Climate Change Impacts on Groundwater: More Than Just Drought

Wednesday, February 24, 2016: 11:20 a.m.
Bruce K. Daniels, Ph.D. , Board of Directors, Soquel Creek Water District, Capitola, CA

Most professionals recognize that a lack of precipitation (AKA drought) will impact groundwater recharge. It may be less known that the proportionality between changes of precipitation and recharge is typically not the same, i.e., 10% less precipitation would not yield 10% less recharge. To illustrate this distinction even further, we will show several precipitation climate examples which produce the same amount of annual precipitation, but when applied to hydrology models they surprisingly yield quite different reductions of recharge.

We have computed statistically significant trends in precipitation timing patterns from the decades of daily climate observations from many California stations. Applying just these timing trends to basin models, but without any change in total precipitation, we show how they surprisingly produce substantial recharge reductions, e.g., nearly a 7% recharge decrease over the next 30 years.

Changes of temperature alone can cause substantial impacts on groundwater recharge. Every degree Fahrenheit of temperature increase causes a 4% increase of evaporation. Since the ET fraction of total precipitation is often quite high at 50%–70%, then even a moderate increase in that evaporation would represent a considerable water loss. This is demonstrated by applying the predicted 7°F temperature increase to California groundwater basins to show those substantial impacts on groundwater recharge.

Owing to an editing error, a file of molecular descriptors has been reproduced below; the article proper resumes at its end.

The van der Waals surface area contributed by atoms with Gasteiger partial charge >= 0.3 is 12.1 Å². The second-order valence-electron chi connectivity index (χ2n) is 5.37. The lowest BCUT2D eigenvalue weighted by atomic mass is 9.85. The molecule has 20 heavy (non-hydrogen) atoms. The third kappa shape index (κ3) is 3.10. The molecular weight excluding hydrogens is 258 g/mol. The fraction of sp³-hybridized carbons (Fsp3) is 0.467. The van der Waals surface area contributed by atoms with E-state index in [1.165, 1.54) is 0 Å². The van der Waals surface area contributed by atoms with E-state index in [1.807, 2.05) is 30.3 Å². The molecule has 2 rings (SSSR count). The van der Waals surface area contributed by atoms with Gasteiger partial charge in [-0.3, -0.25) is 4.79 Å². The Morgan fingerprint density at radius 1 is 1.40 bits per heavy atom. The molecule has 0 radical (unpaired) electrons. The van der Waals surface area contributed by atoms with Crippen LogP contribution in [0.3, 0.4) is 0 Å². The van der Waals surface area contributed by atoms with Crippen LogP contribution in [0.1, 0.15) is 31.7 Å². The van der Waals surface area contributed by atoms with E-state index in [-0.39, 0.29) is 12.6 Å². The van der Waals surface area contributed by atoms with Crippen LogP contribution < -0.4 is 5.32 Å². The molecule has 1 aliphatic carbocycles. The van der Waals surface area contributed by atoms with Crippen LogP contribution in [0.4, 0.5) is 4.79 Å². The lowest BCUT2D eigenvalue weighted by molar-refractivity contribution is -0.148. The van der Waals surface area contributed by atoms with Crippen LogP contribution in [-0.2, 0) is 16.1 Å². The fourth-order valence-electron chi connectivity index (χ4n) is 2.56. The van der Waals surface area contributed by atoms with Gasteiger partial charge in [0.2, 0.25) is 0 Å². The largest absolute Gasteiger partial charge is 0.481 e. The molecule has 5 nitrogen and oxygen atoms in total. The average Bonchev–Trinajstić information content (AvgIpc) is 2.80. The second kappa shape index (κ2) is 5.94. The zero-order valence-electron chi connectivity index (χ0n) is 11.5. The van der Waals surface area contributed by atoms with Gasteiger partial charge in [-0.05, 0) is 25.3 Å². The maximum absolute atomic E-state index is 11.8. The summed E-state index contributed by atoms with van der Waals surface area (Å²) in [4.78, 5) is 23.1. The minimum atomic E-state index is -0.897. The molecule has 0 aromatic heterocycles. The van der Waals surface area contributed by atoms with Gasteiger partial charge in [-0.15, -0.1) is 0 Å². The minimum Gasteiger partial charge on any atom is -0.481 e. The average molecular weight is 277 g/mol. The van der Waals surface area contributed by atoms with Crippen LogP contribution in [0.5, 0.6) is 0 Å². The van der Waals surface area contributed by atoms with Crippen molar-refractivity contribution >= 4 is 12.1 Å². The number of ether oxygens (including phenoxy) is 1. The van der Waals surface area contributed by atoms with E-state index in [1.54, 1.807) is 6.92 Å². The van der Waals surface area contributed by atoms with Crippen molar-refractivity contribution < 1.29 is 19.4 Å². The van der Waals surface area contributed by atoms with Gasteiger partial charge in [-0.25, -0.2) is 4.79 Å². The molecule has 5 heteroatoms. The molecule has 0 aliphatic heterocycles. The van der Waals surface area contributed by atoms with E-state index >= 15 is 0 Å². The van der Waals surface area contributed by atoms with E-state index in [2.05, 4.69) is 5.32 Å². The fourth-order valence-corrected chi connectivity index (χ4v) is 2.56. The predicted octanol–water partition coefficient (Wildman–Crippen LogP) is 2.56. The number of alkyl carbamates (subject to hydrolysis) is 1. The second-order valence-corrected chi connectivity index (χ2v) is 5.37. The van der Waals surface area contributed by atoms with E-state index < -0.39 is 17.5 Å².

The predictions of California sea level rise are as much as 4½ feet. Coastal basins can only be protected from the additional seawater intrusion induced by this sea level rise by a corresponding rise of inland water levels. Such a protective action can be translated into a virtual loss of recharge, e.g., for a small coastal basin a loss of 500af per year for the next 85 years.

Bruce K. Daniels, Ph.D., Board of Directors, Soquel Creek Water District, Capitola, CA
Bruce Daniels has a Ph.D. from the University California, Santa Cruz in Hydroclimatology, the science of climate change impacts on water resources. He also served as a Director of the Soquel Creek Water District in Santa Cruz County for more than 15 years, and now as its President. Previously he served for six years as a Director and then Chair of the California Regional Water Quality Control Board for the Central Coast.